Asher Miller cooks quail at a rest stop
The chef as still life.
Chris Bohnhoff Photography
20.21's resident chef Asher Miller is as comfortable making the iconic Spoonbridge and Cherry out of chocolate as he is whipping together a rest stop lunch on the weekend. But at the end of the day, this chef prefers a heap of mango salsa and chips to multiple courses.
1. What's one thing we might not know about Wolfgang Puck? Does he secretly love Twinkies? Wolfgang actually knows his art. At an event here two years ago, I was using Sigmar Polke as inspiration for a plate of food to compete with nine other chefs. Before the event, Wolfgang walked up behind me and asked me what I was doing for my plate. I assumed he didn't know about the artist, so I just explained the painting I was using as inspiration, and the food I was making. He looked at the painting and was like, "Oh, Sigmar Polke. He's a German. I have one of those."
2. What's different about being a restaurant within a popular museum instead of a standard restaurant? Are expectations higher? People really don't expect to have fine dining in a museum. That probably goes in our favor. They do expect the Wolfgang name to bring something extra to their experience. With an open kitchen and the giant windows, it's easy to be caught up in the dining room energy. Consistency is the other thing diners look for. We have a lot of return business, and people expect to have the same quality of food and service every time they return.
3. How closely does the food you make at home resemble what you make at 20.21? Or is home a time for hot dogs and mac 'n' cheese since you have a 1-year-old? I don't take the time to cook at home the way we cook at the restaurant. Waaaay too time consuming. I like to cook vegetarian chicken patties, lentils, pastas, and make cheese-cracker plates. My favorite is to make a huge batch of mango salsa to eat with chips when I get home late. I'm always hungry when I get home, and once I start on something, I can't put it down (like a pint of ice cream), which can be dangerous. We have a 1-year-old, and she's been slow to grasp the solids concept. Mom is vegetarian, but I'm hoping to entice the baby with lobster and kobe beef when she's old enough.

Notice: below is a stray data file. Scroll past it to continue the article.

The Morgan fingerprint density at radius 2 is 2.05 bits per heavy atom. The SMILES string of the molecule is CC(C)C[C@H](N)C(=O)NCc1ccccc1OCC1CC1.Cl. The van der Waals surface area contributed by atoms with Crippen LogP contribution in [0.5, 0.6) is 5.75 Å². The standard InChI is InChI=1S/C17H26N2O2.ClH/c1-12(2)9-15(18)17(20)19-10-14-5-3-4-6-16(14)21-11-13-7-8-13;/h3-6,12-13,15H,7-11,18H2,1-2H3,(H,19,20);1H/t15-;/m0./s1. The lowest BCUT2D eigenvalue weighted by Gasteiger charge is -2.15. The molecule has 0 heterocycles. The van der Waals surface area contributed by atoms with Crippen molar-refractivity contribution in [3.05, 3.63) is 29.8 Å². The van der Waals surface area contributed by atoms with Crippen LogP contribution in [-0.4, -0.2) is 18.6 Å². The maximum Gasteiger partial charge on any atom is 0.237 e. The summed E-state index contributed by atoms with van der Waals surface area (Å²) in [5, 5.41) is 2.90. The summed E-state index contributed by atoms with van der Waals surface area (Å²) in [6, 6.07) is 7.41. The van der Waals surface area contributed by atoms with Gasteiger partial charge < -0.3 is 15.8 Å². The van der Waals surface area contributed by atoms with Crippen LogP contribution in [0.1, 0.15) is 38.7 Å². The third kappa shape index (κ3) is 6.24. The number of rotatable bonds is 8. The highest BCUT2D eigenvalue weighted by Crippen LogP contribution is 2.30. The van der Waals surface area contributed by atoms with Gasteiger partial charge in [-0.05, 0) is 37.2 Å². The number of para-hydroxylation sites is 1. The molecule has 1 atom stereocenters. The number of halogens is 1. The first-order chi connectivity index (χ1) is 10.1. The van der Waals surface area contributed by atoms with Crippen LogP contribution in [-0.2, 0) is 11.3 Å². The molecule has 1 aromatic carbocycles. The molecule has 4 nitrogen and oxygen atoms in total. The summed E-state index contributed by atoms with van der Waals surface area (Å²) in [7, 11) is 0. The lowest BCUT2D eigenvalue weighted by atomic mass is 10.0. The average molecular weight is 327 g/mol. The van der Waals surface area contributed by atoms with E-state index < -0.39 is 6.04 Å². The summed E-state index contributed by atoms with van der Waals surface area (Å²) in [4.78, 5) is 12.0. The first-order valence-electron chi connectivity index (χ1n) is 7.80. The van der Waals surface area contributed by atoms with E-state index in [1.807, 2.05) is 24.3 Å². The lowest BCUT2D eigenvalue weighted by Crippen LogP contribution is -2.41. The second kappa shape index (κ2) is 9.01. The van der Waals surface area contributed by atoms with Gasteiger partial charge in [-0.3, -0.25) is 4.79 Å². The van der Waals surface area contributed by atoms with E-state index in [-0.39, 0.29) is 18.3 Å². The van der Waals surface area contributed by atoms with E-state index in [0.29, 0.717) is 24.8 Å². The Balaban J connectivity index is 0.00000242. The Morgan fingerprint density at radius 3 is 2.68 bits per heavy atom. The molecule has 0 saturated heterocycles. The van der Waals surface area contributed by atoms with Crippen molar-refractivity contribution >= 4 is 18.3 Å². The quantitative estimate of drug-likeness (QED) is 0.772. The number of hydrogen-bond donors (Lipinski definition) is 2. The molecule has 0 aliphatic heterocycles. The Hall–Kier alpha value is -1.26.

4. You recently made gourmet road food at a rest stop. What was on the menu, and why cook at a rest stop? The idea for the rest stop food was typical picnic fare, but uncommonly fancy for a road trip rest break. Tuna salad, egg salad, kebabs, and burgers were the starting point. Tuna salad became ahi tuna sashimi crostini with olives, capers, green beans, and lemon vinaigrette. Egg salad became souped-up devilled eggs with homemade pickle relish, celery, shallot, chives, tarragon, dill, French Dijon, and turmeric. I brined the thighs and breasts of quail and skewered those for the grill and made little 1-ounce burgers with little honey buns. I wouldn't normally think of taking piping bags or sashimi or quail to a picnic.
5. When you're not working or eating at a rest stop, where do you like to dine out in the Twin Cities? We try to stay up to date with Twin Cities' restaurants as best we can. It's harder now with the baby and both of us working full time. We did go to Bar La Grassa for my birthday in May. I really liked the scrambled egg with lobster dish. Isaac said they can't make enough of that. I don't doubt it. Last weekend, randomly, we went to Osteria i Nonni in Lilydale. I'd been wanting to check that out since '03 or '04. I was kind of surprised at how good it was. The gnocchi with favas and mushrooms was excellent. When we eat at home and don't want to cook, I like to pick up food from Joy's Pattaya Thai in Richfield because it's pretty close to our house. The curries are decent and I really like the drunken noodles.
6. What was the last dish you ate that truly impressed or inspired you? About three years ago, La Belle Vie had a raviolini with mushrooms and truffle on their lounge menu. Every little thing in there was perfectly seasoned. We still talk about that at home.
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